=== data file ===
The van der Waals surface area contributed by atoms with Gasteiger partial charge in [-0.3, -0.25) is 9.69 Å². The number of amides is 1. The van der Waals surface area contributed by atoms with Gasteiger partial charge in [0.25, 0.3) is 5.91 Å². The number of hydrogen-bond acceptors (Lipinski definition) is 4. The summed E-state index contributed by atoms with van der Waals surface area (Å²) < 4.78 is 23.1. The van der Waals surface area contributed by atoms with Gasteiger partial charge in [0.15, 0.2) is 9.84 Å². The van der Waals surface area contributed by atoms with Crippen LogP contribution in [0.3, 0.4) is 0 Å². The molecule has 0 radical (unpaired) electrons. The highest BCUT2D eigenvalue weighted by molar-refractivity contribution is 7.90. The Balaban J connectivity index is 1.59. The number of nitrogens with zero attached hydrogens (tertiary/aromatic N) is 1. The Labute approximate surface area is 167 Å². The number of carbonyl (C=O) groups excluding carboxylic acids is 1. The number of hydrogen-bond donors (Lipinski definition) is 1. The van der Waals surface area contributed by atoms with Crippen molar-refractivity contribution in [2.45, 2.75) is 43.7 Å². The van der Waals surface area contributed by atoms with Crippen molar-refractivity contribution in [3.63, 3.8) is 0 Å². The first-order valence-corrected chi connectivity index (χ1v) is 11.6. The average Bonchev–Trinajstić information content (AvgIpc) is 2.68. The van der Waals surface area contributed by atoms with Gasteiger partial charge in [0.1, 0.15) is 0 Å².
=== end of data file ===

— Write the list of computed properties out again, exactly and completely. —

The van der Waals surface area contributed by atoms with Gasteiger partial charge in [-0.3, -0.25) is 9.69 Å². The number of amides is 1. The van der Waals surface area contributed by atoms with Gasteiger partial charge in [0.25, 0.3) is 5.91 Å². The number of hydrogen-bond acceptors (Lipinski definition) is 4. The summed E-state index contributed by atoms with van der Waals surface area (Å²) < 4.78 is 23.1. The van der Waals surface area contributed by atoms with Gasteiger partial charge in [0.15, 0.2) is 9.84 Å². The van der Waals surface area contributed by atoms with Crippen LogP contribution in [0.3, 0.4) is 0 Å². The molecule has 0 radical (unpaired) electrons. The highest BCUT2D eigenvalue weighted by molar-refractivity contribution is 7.90. The Balaban J connectivity index is 1.59. The number of nitrogens with zero attached hydrogens (tertiary/aromatic N) is 1. The Labute approximate surface area is 167 Å². The number of carbonyl (C=O) groups excluding carboxylic acids is 1. The number of hydrogen-bond donors (Lipinski definition) is 1. The van der Waals surface area contributed by atoms with Crippen molar-refractivity contribution in [2.45, 2.75) is 43.7 Å². The van der Waals surface area contributed by atoms with Crippen molar-refractivity contribution in [3.63, 3.8) is 0 Å². The first-order valence-corrected chi connectivity index (χ1v) is 11.6. The average Bonchev–Trinajstić information content (AvgIpc) is 2.68. The van der Waals surface area contributed by atoms with Gasteiger partial charge in [0.1, 0.15) is 0 Å².